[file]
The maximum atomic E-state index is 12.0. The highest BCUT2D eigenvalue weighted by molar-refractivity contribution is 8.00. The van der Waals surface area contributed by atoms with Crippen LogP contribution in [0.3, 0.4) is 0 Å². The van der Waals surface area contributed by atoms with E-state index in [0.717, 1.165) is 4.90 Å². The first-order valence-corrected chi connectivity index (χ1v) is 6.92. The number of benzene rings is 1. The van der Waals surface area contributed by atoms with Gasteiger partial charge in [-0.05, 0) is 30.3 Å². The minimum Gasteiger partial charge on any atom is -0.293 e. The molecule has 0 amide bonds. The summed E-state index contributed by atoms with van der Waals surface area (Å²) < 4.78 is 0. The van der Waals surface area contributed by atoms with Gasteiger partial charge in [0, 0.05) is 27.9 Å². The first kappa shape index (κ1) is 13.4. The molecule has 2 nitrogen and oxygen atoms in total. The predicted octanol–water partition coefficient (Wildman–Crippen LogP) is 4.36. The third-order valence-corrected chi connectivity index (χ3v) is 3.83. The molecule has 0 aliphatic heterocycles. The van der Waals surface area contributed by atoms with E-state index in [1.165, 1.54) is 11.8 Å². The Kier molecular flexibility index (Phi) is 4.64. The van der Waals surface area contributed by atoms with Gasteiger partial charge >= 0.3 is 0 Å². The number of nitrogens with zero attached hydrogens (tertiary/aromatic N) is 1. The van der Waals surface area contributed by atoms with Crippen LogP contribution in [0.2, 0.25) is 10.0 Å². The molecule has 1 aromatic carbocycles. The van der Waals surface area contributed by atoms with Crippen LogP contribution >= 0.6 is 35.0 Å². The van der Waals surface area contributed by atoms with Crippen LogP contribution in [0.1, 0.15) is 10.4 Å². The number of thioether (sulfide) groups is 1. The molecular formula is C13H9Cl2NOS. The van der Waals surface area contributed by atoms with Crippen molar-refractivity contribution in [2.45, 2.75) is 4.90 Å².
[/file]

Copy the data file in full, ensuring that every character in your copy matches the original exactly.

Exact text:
The maximum atomic E-state index is 12.0. The highest BCUT2D eigenvalue weighted by molar-refractivity contribution is 8.00. The van der Waals surface area contributed by atoms with Crippen LogP contribution in [0.3, 0.4) is 0 Å². The van der Waals surface area contributed by atoms with E-state index in [0.717, 1.165) is 4.90 Å². The first-order valence-corrected chi connectivity index (χ1v) is 6.92. The number of benzene rings is 1. The van der Waals surface area contributed by atoms with Gasteiger partial charge in [-0.05, 0) is 30.3 Å². The minimum Gasteiger partial charge on any atom is -0.293 e. The molecule has 0 amide bonds. The summed E-state index contributed by atoms with van der Waals surface area (Å²) < 4.78 is 0. The van der Waals surface area contributed by atoms with Gasteiger partial charge in [0, 0.05) is 27.9 Å². The first kappa shape index (κ1) is 13.4. The molecule has 2 nitrogen and oxygen atoms in total. The predicted octanol–water partition coefficient (Wildman–Crippen LogP) is 4.36. The third-order valence-corrected chi connectivity index (χ3v) is 3.83. The molecule has 0 aliphatic heterocycles. The van der Waals surface area contributed by atoms with E-state index in [1.165, 1.54) is 11.8 Å². The Kier molecular flexibility index (Phi) is 4.64. The van der Waals surface area contributed by atoms with Gasteiger partial charge >= 0.3 is 0 Å². The number of nitrogens with zero attached hydrogens (tertiary/aromatic N) is 1. The van der Waals surface area contributed by atoms with Crippen LogP contribution in [0.2, 0.25) is 10.0 Å². The molecule has 1 aromatic carbocycles. The van der Waals surface area contributed by atoms with Crippen LogP contribution >= 0.6 is 35.0 Å². The van der Waals surface area contributed by atoms with Crippen LogP contribution in [0.1, 0.15) is 10.4 Å². The number of thioether (sulfide) groups is 1. The molecular formula is C13H9Cl2NOS. The van der Waals surface area contributed by atoms with Crippen molar-refractivity contribution in [2.45, 2.75) is 4.90 Å².